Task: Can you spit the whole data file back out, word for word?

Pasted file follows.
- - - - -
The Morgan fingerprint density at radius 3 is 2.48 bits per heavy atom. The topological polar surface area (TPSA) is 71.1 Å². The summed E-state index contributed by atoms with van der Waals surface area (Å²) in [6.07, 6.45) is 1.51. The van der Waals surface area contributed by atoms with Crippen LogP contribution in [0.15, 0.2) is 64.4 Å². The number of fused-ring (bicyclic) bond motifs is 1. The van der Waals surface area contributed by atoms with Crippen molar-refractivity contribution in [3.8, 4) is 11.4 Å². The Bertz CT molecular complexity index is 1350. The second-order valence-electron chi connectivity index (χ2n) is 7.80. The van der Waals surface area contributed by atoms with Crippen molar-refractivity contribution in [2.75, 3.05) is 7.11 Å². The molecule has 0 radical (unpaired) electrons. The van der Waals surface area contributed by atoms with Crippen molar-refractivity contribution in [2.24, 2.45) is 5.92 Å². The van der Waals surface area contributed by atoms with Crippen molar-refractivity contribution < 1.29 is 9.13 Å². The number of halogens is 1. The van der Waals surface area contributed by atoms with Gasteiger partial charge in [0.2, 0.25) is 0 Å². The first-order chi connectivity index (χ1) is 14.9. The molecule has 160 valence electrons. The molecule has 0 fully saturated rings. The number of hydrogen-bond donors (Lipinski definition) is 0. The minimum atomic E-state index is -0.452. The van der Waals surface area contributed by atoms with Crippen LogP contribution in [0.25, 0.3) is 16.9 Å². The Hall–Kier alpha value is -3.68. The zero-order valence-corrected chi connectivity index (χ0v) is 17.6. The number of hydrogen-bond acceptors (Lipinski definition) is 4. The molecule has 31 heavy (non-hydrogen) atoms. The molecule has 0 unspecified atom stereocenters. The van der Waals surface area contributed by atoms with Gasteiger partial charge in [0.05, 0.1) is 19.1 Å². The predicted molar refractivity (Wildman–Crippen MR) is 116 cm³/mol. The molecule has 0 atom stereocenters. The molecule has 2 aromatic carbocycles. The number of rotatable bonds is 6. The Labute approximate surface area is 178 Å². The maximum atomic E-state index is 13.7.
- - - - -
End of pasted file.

The Morgan fingerprint density at radius 3 is 2.48 bits per heavy atom. The topological polar surface area (TPSA) is 71.1 Å². The summed E-state index contributed by atoms with van der Waals surface area (Å²) in [6.07, 6.45) is 1.51. The van der Waals surface area contributed by atoms with Crippen LogP contribution in [0.15, 0.2) is 64.4 Å². The number of fused-ring (bicyclic) bond motifs is 1. The van der Waals surface area contributed by atoms with Crippen molar-refractivity contribution in [3.8, 4) is 11.4 Å². The Bertz CT molecular complexity index is 1350. The second-order valence-electron chi connectivity index (χ2n) is 7.80. The van der Waals surface area contributed by atoms with Crippen molar-refractivity contribution in [2.75, 3.05) is 7.11 Å². The molecule has 0 radical (unpaired) electrons. The van der Waals surface area contributed by atoms with Crippen molar-refractivity contribution in [2.24, 2.45) is 5.92 Å². The van der Waals surface area contributed by atoms with Crippen molar-refractivity contribution < 1.29 is 9.13 Å². The number of halogens is 1. The van der Waals surface area contributed by atoms with Gasteiger partial charge in [0.2, 0.25) is 0 Å². The first-order chi connectivity index (χ1) is 14.9. The molecule has 160 valence electrons. The molecule has 0 fully saturated rings. The number of hydrogen-bond donors (Lipinski definition) is 0. The minimum atomic E-state index is -0.452. The van der Waals surface area contributed by atoms with Crippen LogP contribution in [0.25, 0.3) is 16.9 Å². The Hall–Kier alpha value is -3.68. The zero-order valence-corrected chi connectivity index (χ0v) is 17.6. The number of hydrogen-bond acceptors (Lipinski definition) is 4. The molecule has 31 heavy (non-hydrogen) atoms. The molecule has 0 unspecified atom stereocenters. The van der Waals surface area contributed by atoms with Gasteiger partial charge in [0.05, 0.1) is 19.1 Å². The predicted molar refractivity (Wildman–Crippen MR) is 116 cm³/mol. The molecule has 0 atom stereocenters. The molecule has 2 aromatic carbocycles. The number of rotatable bonds is 6. The Labute approximate surface area is 178 Å². The maximum atomic E-state index is 13.7.